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What kind of evidence will USCIS accept?

There are different kinds of evidence you can submit to qualify for DACA benefits.  Each piece of evidence must be analyzed to make sure that it is (a) useful (b) tends to prove one or more of the requirements and (c) is credible.

What documentation may be sufficient to demonstrate that I came to the United States before the age of 16 or lived here for the last 5 years? Examples include financial records, medical records, school records, employment records, and military records.

What documentation may be sufficient to demonstrate the educational requirements?   Examples include: diplomas, GED certificates, report cards, and school transcripts.

What about affidavits as proof?  Right now, USCIS is taking a tough line on affidavits.  USCIS indicates that affidavits generally will not be sufficient on their own to demonstrate that you meet the guidelines for USCIS to consider you for deferred action for childhood arrivals.  However, affidavits may be used to support meeting the following guidelines in combination with documents when there is:

  • A gap in the documentation demonstrating that you meet the five year continuous residence requirement; and
  • A shortcoming in documentation with respect to the brief, casual and innocent departures during the five years of required continuous presence.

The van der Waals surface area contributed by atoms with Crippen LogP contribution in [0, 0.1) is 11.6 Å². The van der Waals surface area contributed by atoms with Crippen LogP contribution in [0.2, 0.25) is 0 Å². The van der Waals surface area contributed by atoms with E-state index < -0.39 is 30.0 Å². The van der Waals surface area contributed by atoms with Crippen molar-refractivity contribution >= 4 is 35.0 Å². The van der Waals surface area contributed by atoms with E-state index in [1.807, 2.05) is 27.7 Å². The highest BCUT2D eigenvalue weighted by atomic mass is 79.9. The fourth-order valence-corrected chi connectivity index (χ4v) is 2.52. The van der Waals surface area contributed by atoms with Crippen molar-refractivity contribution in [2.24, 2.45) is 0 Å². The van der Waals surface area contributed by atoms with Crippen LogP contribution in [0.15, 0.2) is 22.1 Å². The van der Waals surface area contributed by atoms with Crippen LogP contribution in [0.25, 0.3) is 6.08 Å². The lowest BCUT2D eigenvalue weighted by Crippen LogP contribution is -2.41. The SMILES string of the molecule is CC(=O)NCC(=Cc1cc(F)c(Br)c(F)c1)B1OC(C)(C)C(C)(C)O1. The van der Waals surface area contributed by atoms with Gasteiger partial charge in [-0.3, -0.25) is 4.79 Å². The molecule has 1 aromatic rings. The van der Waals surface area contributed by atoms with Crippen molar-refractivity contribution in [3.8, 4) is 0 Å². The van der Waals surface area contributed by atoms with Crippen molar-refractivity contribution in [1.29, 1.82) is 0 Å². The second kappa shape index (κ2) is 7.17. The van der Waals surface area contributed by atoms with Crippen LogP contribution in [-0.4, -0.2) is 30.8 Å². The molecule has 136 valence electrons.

If you submit affidavits related to the above criteria, you must submit two or more affidavits, sworn to or affirmed by people other than yourself, who have direct personal knowledge of the events and circumstances.

USCIS will not accept affidavits as proof of satisfying the following guidelines:

  • You are currently in school, have graduated or obtained a certificate of completion from high school, have obtained a general education development certificate, or are an honorably discharged veteran from the Coast Guard or Armed Forces of the United States;
  • You were physically present in the United States on June 15, 2012;
  • You came to the United States before reaching your 16th birthday;
  • You were under the age of 31 on June 15, 2012; and
  • Your criminal history, if applicable.

Keep in mind that you may submit credible documentary evidence that you were present in the United States shortly before and shortly after June 15, 2012 which will prove, circumstantially, that you were in the United States on June 15, 2012.